By Medha Singh
(Reuters) - A surge in energy and industrial shares kept Wall Street's losses in check on Thursday, even as a rise in U.S. bond yields to a fresh seven-year high suggested more competition for equities.
Latest data showed the number of Americans on unemployment rolls last week fell to the lowest since 1973. Other data showed a pickup in factory activity in the mid-Atlantic region this month, with manufacturers saying they were asking for higher prices for their products.
The combination of a tightening labor market and firming inflation supports expectations the Federal Reserve will raise interest rates next month.
"You have kind of a mixed bag of earnings numbers ... the economic data generally speaking was pretty good and that's leading to a little bit of mild buying in the market," said Paul Nolte, portfolio manager at Kingsview Asset Management in Chicago.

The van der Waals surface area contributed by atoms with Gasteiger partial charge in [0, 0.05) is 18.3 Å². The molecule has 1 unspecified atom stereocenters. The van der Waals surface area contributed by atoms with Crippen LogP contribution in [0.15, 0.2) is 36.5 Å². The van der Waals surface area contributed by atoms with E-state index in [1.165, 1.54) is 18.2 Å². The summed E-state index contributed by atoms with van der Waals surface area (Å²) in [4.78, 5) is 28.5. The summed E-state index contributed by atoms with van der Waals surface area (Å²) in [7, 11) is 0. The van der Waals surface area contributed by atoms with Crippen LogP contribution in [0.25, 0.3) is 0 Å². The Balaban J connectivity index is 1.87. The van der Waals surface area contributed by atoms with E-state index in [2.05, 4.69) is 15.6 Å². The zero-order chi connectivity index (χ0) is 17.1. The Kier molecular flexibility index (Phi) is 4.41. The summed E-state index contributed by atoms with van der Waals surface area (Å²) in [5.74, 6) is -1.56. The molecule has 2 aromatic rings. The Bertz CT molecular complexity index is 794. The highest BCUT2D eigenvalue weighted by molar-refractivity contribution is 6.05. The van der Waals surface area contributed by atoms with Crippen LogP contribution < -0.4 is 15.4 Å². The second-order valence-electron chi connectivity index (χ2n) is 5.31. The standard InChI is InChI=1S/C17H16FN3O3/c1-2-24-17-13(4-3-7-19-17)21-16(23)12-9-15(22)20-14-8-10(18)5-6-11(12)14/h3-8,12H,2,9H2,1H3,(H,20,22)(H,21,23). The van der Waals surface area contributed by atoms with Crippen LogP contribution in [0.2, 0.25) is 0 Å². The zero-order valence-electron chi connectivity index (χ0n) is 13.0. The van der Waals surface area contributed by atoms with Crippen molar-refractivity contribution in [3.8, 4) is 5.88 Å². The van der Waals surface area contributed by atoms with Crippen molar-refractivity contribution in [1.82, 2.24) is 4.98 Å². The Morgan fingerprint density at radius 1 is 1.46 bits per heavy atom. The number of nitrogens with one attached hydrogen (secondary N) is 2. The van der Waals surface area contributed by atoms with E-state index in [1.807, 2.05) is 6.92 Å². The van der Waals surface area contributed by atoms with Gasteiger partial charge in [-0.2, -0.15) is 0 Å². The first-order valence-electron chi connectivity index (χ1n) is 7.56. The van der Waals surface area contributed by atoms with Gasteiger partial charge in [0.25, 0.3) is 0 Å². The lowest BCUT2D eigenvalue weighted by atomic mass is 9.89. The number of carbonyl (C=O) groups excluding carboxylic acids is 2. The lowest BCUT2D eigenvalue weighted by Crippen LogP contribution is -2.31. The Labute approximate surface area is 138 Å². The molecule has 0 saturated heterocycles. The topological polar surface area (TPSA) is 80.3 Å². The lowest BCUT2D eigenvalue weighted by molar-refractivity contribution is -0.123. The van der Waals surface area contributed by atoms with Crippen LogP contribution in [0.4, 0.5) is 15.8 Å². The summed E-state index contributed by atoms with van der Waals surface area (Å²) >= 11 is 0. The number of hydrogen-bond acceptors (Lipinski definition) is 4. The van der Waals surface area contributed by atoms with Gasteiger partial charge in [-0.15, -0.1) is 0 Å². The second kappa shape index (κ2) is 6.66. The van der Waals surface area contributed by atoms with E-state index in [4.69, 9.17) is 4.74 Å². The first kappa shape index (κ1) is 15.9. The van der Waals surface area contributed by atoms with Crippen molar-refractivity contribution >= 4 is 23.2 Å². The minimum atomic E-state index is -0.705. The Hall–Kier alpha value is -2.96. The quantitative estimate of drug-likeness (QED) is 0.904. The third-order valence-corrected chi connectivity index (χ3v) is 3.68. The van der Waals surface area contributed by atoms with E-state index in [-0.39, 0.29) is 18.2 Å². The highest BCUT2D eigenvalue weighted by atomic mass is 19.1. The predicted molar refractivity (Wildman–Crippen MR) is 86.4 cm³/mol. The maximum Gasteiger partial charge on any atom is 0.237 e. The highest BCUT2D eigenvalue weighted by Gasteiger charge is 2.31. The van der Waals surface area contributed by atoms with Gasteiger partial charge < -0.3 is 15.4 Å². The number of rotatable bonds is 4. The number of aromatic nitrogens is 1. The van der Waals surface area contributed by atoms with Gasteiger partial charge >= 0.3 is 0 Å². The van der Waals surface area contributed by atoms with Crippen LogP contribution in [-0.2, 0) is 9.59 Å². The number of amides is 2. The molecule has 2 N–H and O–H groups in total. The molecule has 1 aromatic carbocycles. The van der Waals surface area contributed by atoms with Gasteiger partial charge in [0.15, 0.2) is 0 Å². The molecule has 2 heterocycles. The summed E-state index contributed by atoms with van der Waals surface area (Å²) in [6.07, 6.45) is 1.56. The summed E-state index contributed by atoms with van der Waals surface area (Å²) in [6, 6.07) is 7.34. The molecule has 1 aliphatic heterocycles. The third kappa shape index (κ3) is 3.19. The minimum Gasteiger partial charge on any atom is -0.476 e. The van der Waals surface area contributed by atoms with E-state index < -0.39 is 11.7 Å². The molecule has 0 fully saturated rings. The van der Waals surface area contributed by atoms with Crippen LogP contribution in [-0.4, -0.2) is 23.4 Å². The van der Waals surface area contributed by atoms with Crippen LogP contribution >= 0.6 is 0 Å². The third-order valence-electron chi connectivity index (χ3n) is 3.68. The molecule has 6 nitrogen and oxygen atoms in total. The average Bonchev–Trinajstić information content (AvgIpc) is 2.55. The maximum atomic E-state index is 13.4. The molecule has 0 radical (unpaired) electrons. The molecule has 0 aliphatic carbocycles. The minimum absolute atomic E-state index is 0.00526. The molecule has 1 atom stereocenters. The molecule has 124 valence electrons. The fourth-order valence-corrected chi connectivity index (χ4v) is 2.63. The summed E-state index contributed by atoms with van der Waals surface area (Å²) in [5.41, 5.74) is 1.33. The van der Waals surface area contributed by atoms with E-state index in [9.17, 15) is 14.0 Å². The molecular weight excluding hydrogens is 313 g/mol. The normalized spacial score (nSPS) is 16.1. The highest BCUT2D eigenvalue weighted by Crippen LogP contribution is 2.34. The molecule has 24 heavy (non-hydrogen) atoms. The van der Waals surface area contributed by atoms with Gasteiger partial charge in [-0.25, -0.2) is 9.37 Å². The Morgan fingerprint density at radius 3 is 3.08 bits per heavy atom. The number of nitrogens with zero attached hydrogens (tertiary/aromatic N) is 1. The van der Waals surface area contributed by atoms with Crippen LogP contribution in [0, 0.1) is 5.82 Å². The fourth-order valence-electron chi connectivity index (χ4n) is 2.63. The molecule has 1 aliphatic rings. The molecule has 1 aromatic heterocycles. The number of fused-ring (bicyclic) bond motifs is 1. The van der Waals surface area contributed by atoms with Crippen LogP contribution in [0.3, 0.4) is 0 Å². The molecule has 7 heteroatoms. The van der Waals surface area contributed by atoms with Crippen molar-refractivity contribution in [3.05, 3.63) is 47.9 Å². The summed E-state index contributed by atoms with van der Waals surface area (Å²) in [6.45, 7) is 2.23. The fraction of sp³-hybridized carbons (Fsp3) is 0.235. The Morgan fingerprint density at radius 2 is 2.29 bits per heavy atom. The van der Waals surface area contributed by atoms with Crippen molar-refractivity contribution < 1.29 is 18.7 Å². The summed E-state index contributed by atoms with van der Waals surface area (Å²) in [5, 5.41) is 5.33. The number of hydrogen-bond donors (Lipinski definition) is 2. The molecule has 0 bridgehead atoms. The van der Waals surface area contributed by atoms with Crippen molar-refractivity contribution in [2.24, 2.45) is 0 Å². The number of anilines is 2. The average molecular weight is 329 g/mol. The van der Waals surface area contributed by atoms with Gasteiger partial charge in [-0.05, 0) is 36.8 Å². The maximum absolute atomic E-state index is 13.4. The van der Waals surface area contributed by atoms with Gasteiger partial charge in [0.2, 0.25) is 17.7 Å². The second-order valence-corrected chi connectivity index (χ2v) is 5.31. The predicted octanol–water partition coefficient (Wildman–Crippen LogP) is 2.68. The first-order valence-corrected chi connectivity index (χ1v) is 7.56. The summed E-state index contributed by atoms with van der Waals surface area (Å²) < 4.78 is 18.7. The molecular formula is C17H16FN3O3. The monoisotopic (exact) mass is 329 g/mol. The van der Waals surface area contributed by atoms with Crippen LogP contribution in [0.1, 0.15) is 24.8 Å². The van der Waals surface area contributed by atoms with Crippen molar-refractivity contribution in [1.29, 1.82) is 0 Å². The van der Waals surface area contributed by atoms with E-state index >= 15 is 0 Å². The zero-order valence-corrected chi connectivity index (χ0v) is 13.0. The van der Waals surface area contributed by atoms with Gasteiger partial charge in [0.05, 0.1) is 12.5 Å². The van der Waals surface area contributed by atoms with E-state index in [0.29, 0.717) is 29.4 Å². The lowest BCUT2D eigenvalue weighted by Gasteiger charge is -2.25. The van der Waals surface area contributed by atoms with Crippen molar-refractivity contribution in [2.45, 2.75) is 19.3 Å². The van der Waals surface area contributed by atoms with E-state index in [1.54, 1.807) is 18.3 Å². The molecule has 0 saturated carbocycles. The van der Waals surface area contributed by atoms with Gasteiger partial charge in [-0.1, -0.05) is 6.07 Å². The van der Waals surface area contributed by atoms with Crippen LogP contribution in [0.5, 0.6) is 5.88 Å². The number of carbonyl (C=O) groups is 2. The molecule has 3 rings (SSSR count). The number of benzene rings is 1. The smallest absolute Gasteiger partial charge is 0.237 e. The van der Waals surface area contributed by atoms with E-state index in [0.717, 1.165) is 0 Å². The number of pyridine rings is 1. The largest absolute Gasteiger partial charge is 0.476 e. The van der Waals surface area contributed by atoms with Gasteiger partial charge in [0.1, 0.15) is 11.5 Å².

On the Russell 2000, Nolte said, "I think you're starting to see people come into that because it's the only index that has put in a new high and you've got some interest."
At 12:46 p.m. ET the Dow Jones Industrial Average was down 36.95 points, or 0.15 percent, at 24,731.98, the S&P 500 was up 0.28 points, or 0.01 percent, at 2,722.74 and the Nasdaq Composite was down 3.81 points, or 0.05 percent, at 7,394.48.
The three rate-sensitive sectors, including real-estate and utilities, were the biggest losers.
The market had opened in the red, weighed by a drop in Cisco and a rise in U.S. 10-year Treasury yields to a seven-year high.
Walmart slipped 1.6 percent, reversing premarket gains, after it said profit margins were under pressure, despite sales and earnings beating expectations.
J.C. Penney tumbled 11.1 percent after its same-store sales missed estimates and the company cut its full-year profit forecast.
Advancing issues outnumbered decliners for a 1.52-to-1 ratio on the NYSE and for 1.97-to-1 ratio on the Nasdaq.
(Reporting by Anil D'Silva in Bengaluru)
(This story has not been edited by Business Standard staff and is auto-generated from a syndicated feed.)